Note: Below is a tentative list of possible activities.
The final schedule will most likely change as we get closer to the event.
Activities may be added, deleted or moved to a different day.
The Upper Yough (pronounced YOCK, like rock with a Y) flows through one of the last remaining wilderness canyons in the eastern US. The trip includes the “miracle mile” with a vertical drop of over 120 feet per mile with four class V rapids right in a row. It’s non-stop, continuous class III to V whitewater action, with boulder choked rapids that will test your brace and paddle stroke. This creates a river adventure with non-stop intensity, exhilarating thrills, and adrenaline pumping action! THE PADDLE IS NOT SUITABLE FOR NOVICE RAFTERS. YOU MUST HAVE PRIOR EXPERIENCE ON CLASS III OR ABOVE WHITEWATER RAPIDS.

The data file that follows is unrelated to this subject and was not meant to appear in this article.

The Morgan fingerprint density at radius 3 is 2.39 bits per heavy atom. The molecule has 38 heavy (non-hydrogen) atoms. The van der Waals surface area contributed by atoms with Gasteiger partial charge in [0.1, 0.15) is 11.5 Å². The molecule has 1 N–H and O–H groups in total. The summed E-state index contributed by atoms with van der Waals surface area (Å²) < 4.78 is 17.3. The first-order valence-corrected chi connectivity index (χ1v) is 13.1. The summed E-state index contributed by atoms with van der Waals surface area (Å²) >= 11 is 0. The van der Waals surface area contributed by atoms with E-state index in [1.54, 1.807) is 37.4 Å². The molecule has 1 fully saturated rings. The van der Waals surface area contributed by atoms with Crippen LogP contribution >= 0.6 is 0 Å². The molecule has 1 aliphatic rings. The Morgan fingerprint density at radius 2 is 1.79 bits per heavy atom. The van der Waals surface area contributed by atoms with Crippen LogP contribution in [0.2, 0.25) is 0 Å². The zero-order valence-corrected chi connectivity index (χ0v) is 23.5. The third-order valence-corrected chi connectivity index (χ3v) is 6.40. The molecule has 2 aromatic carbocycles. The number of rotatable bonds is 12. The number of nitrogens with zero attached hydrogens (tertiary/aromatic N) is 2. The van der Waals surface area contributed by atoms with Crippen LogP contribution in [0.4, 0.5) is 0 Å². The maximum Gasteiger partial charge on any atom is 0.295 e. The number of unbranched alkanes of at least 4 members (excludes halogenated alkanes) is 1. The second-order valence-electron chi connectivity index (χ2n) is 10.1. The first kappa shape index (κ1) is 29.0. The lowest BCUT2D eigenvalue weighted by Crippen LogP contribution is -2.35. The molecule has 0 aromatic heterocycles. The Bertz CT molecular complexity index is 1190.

Please note: This activity will NOT get back in time for dinner in camp. A meal will be supplied to enjoy during the hour ride back to camp.
Laurel Caverns is a 435-acre geological park featuring Pennsylvania's most extensive and deepest cave with over three miles of natural passages. Enjoy a three-hour-long guided tour spelunking 46 stories deep into the mountain interior. This cave has rough walls, a sandy floor, and very few formations typically seen in the more common high calcium limestone caves. Laurel Caverns is formed in an area of folded and fractured rock. Because of this, the entire cave is tilted thirteen degrees, resulting in many steep passageways that tend to follow the fractures in the rock. The cave stays at a temperature of 12°C (52°F) year-round. An excellent way to get out of the summer heat.
Hiking boots that lace over the ankle bone, two sources of light are REQUIRED. Long shirt and pants or overalls, knee pads are recommended. Gloves are not recommended but allowed for the soft skin. You bring your water or snack in a small fanny pack. Low-rise shoes and backpacks are NOT allowed. At least one light source should be a headlamp. The cave is a mostly dry cave, but shoes may get wet. Hypoglycemic people should bring food in your fanny pack or pockets. This a pack in/ pack out activity.